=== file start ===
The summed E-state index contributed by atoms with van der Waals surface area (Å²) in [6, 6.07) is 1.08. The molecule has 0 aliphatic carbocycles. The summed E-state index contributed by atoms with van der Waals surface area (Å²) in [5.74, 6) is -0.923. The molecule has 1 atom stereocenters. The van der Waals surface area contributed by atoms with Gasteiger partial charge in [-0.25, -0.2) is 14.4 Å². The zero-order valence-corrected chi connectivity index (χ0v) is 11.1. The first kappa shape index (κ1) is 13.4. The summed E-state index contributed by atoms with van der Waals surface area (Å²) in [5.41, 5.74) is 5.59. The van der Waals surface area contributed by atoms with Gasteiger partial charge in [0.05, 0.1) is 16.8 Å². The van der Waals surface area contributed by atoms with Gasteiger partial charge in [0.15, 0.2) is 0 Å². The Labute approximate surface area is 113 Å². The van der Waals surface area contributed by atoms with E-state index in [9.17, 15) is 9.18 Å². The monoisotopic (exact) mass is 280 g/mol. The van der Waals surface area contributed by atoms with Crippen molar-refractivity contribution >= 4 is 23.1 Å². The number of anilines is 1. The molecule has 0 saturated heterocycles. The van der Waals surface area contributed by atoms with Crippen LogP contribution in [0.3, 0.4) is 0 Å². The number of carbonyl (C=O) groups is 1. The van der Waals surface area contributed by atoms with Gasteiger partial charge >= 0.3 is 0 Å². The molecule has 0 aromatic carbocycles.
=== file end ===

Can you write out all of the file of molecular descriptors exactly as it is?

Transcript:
The summed E-state index contributed by atoms with van der Waals surface area (Å²) in [6, 6.07) is 1.08. The molecule has 0 aliphatic carbocycles. The summed E-state index contributed by atoms with van der Waals surface area (Å²) in [5.74, 6) is -0.923. The molecule has 1 atom stereocenters. The van der Waals surface area contributed by atoms with Gasteiger partial charge in [-0.25, -0.2) is 14.4 Å². The zero-order valence-corrected chi connectivity index (χ0v) is 11.1. The first kappa shape index (κ1) is 13.4. The summed E-state index contributed by atoms with van der Waals surface area (Å²) in [5.41, 5.74) is 5.59. The van der Waals surface area contributed by atoms with Gasteiger partial charge in [0.05, 0.1) is 16.8 Å². The van der Waals surface area contributed by atoms with Gasteiger partial charge in [0.15, 0.2) is 0 Å². The Labute approximate surface area is 113 Å². The van der Waals surface area contributed by atoms with E-state index in [9.17, 15) is 9.18 Å². The monoisotopic (exact) mass is 280 g/mol. The van der Waals surface area contributed by atoms with Crippen molar-refractivity contribution >= 4 is 23.1 Å². The number of anilines is 1. The molecule has 0 saturated heterocycles. The van der Waals surface area contributed by atoms with Crippen LogP contribution in [0.3, 0.4) is 0 Å². The number of carbonyl (C=O) groups is 1. The van der Waals surface area contributed by atoms with Gasteiger partial charge >= 0.3 is 0 Å². The molecule has 0 aromatic carbocycles.